Biden uses white board to push for highway funding

Vice President Joe BidenJoe BidenTrump says he'll leave White House if Biden declared winner of Electoral College The Memo: Biden faces tough road on pledge to heal nation US records 2,300 COVID-19 deaths as pandemic rises with holidays MORE used the White House's "white board" to push for a long-term extension of federal transportation funding on Wednesday.

Congress is considering a $10.9 billion temporary extension of road and transit funding that would run out next month otherwise. The measure would carry transportation funding to May 2015.

Biden said in a video that was posted on the White House website that he was glad lawmakers were likely going to prevent a transportation funding bankruptcy, but he argued for a longer solution. 


"The White House has been doing these white boards for years and it's my turn to take the pen and talk about something I feel passionately about and I believe is one of the keys to rebuilding America," he said.

"America's been built on the back of the most modern infrastructure in the world all the way back to the beginning," Biden continued. "The first national road was built in the early 1800s. The Congress passed that and it generated a lot of money, not from the federal taxpayers, but investments from the local communities."

Biden continued offering a history of transportation development in the U.S., citing the construction of the Erie Canal and TransContinental Railroad in the 1800's and the Interstate Highway System in the 1950's.

Biden said the highway system, which is the funding that is in jeopardy now, was initiated by a Republican president and was the "biggest public works pin history.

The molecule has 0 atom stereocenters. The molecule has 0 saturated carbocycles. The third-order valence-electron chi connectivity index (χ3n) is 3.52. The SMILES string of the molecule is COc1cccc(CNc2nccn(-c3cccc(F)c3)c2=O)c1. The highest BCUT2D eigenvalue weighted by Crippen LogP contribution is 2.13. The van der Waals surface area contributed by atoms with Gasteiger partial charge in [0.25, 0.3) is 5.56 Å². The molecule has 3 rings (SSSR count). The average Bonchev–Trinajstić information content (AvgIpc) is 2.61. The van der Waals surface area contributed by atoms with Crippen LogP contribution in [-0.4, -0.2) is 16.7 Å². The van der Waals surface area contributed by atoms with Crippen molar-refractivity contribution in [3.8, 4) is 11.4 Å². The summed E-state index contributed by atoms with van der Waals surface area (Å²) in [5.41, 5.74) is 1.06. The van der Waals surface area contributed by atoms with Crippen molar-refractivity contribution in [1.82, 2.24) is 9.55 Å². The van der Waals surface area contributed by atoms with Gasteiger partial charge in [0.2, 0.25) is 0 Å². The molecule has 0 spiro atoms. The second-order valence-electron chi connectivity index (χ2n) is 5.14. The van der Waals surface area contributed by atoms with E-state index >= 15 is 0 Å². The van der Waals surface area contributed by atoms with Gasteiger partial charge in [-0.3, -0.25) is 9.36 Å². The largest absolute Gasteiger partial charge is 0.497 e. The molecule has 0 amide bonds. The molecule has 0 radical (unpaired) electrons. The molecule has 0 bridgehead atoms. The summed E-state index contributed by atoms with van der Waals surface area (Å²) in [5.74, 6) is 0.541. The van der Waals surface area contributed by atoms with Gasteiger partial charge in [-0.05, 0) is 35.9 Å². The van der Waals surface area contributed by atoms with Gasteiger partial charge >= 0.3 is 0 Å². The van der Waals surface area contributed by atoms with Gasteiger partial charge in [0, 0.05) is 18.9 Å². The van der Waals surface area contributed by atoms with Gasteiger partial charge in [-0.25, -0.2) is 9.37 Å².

"It not only generate an immense amount of commerce and wealth, it's the reason for suburbs. it's the reason why we have changed so radically," he said. "That was an infrastructure project that started that."

The vice president offered a starkly different perspective of the transportation funding debates in Congress today. He said lawmakers needed to think about the impact of underinvestment in infrastructure before they settle for temporary stopgap measures.

"Businesses go where they can increase productivity," Biden said. "Productivity relates with how rapidly they can get things to market, how cheaply they can get to market, and how often they can get to market. That's infrastructure."

Biden said he hoped lawmakers would approve the temporary transportation funding bill, but then give serious consideration to the Obama's administration's four-year, $302 billion proposal.

"I know the Congress is in the process of coming up with a stopgap measure and how they're able to get it down," he said. "But in the meantime, we think we need a fulsome solution, at least it relates to highways and highway infrastructure."

The temporary transportation funding measure is intended to prevent a bankruptcy in the Department of Transportation's Highway Trust Fund that budget analysts have warned would happen next month without congressional action.

The Obama administration has pushed lawmakers to use approximately $150 billion that it says can be saved from closing corporate tax loopholes to pay for a new long-term transportation funding package.

Lawmakers have largely ignored the proposal, focusing instead on a temporary extension paid for with money from other areas of the federal budget like pension changes and custom fee increases.

The normal source for funding transportation projects has been the 18.4 cents-per-gallon federal gas tax. The tax has not been increased since 1993, however, and it has struggled to keep pace with infrastructure expenses as cars have become more fuel efficient.

The current transportation bill, which is expiring in September, includes about $50 billion per year in infrastructure spending. But the gas tax only brings $34 billion per year at its current rate.

Transportation advocates have pushed lawmakers to increase the gas tax for the first time in two decades to help close the $16 billion shortfall.

However, lawmakers and the Obama administration have both reluctant to ask drivers to pay more for road construction in the middle of an election year.
Conservative groups in Washington have pushed Congress to reduce transportation funding to at least the amount of money that is brought in by the gas tax, if not further.

But lawmakers have been equally as unwilling to cut back on construction projects in their districts as they have been to raise the gas tax to pay for them.

The Senate is scheduled to vote on the temporary transportation funding bill this week. The measure was approved last week in the House by a wide margin.